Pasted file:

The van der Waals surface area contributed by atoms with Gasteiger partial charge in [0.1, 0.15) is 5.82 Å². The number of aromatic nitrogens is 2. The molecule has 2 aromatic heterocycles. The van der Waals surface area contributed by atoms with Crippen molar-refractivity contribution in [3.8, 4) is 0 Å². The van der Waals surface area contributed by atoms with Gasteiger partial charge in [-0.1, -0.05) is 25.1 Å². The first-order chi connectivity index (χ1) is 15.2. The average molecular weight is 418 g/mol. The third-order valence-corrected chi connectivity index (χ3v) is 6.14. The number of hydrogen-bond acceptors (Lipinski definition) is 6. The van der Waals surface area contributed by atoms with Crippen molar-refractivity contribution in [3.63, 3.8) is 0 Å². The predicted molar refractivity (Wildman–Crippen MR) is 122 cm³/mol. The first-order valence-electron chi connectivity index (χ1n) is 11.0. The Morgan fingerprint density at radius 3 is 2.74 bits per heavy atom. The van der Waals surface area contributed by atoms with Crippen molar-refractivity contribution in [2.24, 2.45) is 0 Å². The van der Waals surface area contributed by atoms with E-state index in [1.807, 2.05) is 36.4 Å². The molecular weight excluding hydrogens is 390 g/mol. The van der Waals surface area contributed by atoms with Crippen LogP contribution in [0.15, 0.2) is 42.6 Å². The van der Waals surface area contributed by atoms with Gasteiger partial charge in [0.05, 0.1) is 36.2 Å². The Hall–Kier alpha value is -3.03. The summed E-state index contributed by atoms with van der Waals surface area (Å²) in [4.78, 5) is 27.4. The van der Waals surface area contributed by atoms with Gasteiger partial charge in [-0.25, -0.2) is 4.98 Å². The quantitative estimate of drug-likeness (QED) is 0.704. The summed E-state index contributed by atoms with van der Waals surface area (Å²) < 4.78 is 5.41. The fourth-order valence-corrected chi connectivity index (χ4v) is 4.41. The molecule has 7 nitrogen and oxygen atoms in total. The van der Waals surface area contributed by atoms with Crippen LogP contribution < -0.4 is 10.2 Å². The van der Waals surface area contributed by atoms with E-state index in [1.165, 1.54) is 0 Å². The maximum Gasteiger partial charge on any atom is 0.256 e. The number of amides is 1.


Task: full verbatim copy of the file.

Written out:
The van der Waals surface area contributed by atoms with Gasteiger partial charge in [0.1, 0.15) is 5.82 Å². The number of aromatic nitrogens is 2. The molecule has 2 aromatic heterocycles. The van der Waals surface area contributed by atoms with Crippen molar-refractivity contribution in [3.8, 4) is 0 Å². The van der Waals surface area contributed by atoms with Gasteiger partial charge in [-0.1, -0.05) is 25.1 Å². The first-order chi connectivity index (χ1) is 15.2. The average molecular weight is 418 g/mol. The third-order valence-corrected chi connectivity index (χ3v) is 6.14. The number of hydrogen-bond acceptors (Lipinski definition) is 6. The van der Waals surface area contributed by atoms with Crippen molar-refractivity contribution in [3.63, 3.8) is 0 Å². The predicted molar refractivity (Wildman–Crippen MR) is 122 cm³/mol. The first-order valence-electron chi connectivity index (χ1n) is 11.0. The Morgan fingerprint density at radius 3 is 2.74 bits per heavy atom. The van der Waals surface area contributed by atoms with Crippen molar-refractivity contribution in [2.24, 2.45) is 0 Å². The van der Waals surface area contributed by atoms with E-state index in [1.807, 2.05) is 36.4 Å². The molecular weight excluding hydrogens is 390 g/mol. The van der Waals surface area contributed by atoms with Crippen LogP contribution in [0.15, 0.2) is 42.6 Å². The van der Waals surface area contributed by atoms with Gasteiger partial charge in [0.05, 0.1) is 36.2 Å². The Hall–Kier alpha value is -3.03. The summed E-state index contributed by atoms with van der Waals surface area (Å²) in [4.78, 5) is 27.4. The van der Waals surface area contributed by atoms with Gasteiger partial charge in [-0.25, -0.2) is 4.98 Å². The quantitative estimate of drug-likeness (QED) is 0.704. The summed E-state index contributed by atoms with van der Waals surface area (Å²) < 4.78 is 5.41. The fourth-order valence-corrected chi connectivity index (χ4v) is 4.41. The molecule has 7 nitrogen and oxygen atoms in total. The van der Waals surface area contributed by atoms with Crippen LogP contribution < -0.4 is 10.2 Å². The van der Waals surface area contributed by atoms with E-state index in [1.165, 1.54) is 0 Å². The maximum Gasteiger partial charge on any atom is 0.256 e. The number of amides is 1.